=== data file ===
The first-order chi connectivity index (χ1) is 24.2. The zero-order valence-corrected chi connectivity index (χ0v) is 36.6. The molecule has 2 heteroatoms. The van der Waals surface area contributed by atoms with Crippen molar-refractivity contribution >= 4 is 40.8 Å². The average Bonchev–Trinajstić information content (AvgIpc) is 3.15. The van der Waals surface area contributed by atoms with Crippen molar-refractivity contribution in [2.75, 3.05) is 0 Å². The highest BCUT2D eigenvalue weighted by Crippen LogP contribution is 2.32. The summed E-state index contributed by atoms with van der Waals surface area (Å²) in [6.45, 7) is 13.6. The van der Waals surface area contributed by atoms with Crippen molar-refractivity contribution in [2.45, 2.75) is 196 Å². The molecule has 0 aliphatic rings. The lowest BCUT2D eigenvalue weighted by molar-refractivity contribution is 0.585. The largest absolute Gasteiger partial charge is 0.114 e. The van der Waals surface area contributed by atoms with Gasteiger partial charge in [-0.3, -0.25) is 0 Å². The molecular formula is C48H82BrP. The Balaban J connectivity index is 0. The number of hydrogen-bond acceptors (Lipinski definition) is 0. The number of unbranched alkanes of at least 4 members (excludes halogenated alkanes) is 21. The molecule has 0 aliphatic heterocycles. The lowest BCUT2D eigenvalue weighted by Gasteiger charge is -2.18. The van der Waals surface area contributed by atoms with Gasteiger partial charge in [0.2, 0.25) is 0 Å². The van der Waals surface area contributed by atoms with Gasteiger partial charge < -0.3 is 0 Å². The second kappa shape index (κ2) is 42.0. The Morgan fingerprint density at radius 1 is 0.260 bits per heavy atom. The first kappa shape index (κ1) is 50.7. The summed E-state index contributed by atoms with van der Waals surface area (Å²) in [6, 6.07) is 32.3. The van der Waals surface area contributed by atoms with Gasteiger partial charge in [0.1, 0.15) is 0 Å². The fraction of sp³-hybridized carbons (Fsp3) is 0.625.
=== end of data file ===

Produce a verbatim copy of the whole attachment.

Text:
The first-order chi connectivity index (χ1) is 24.2. The zero-order valence-corrected chi connectivity index (χ0v) is 36.6. The molecule has 2 heteroatoms. The van der Waals surface area contributed by atoms with Crippen molar-refractivity contribution >= 4 is 40.8 Å². The average Bonchev–Trinajstić information content (AvgIpc) is 3.15. The van der Waals surface area contributed by atoms with Crippen molar-refractivity contribution in [2.75, 3.05) is 0 Å². The highest BCUT2D eigenvalue weighted by Crippen LogP contribution is 2.32. The summed E-state index contributed by atoms with van der Waals surface area (Å²) in [6.45, 7) is 13.6. The van der Waals surface area contributed by atoms with Crippen molar-refractivity contribution in [2.45, 2.75) is 196 Å². The molecule has 0 aliphatic rings. The lowest BCUT2D eigenvalue weighted by molar-refractivity contribution is 0.585. The largest absolute Gasteiger partial charge is 0.114 e. The van der Waals surface area contributed by atoms with Gasteiger partial charge in [-0.3, -0.25) is 0 Å². The molecular formula is C48H82BrP. The Balaban J connectivity index is 0. The number of hydrogen-bond acceptors (Lipinski definition) is 0. The number of unbranched alkanes of at least 4 members (excludes halogenated alkanes) is 21. The molecule has 0 aliphatic heterocycles. The lowest BCUT2D eigenvalue weighted by Gasteiger charge is -2.18. The van der Waals surface area contributed by atoms with Gasteiger partial charge in [0.2, 0.25) is 0 Å². The van der Waals surface area contributed by atoms with Gasteiger partial charge < -0.3 is 0 Å². The second kappa shape index (κ2) is 42.0. The Morgan fingerprint density at radius 1 is 0.260 bits per heavy atom. The first kappa shape index (κ1) is 50.7. The summed E-state index contributed by atoms with van der Waals surface area (Å²) in [6, 6.07) is 32.3. The van der Waals surface area contributed by atoms with Gasteiger partial charge in [0.1, 0.15) is 0 Å². The fraction of sp³-hybridized carbons (Fsp3) is 0.625.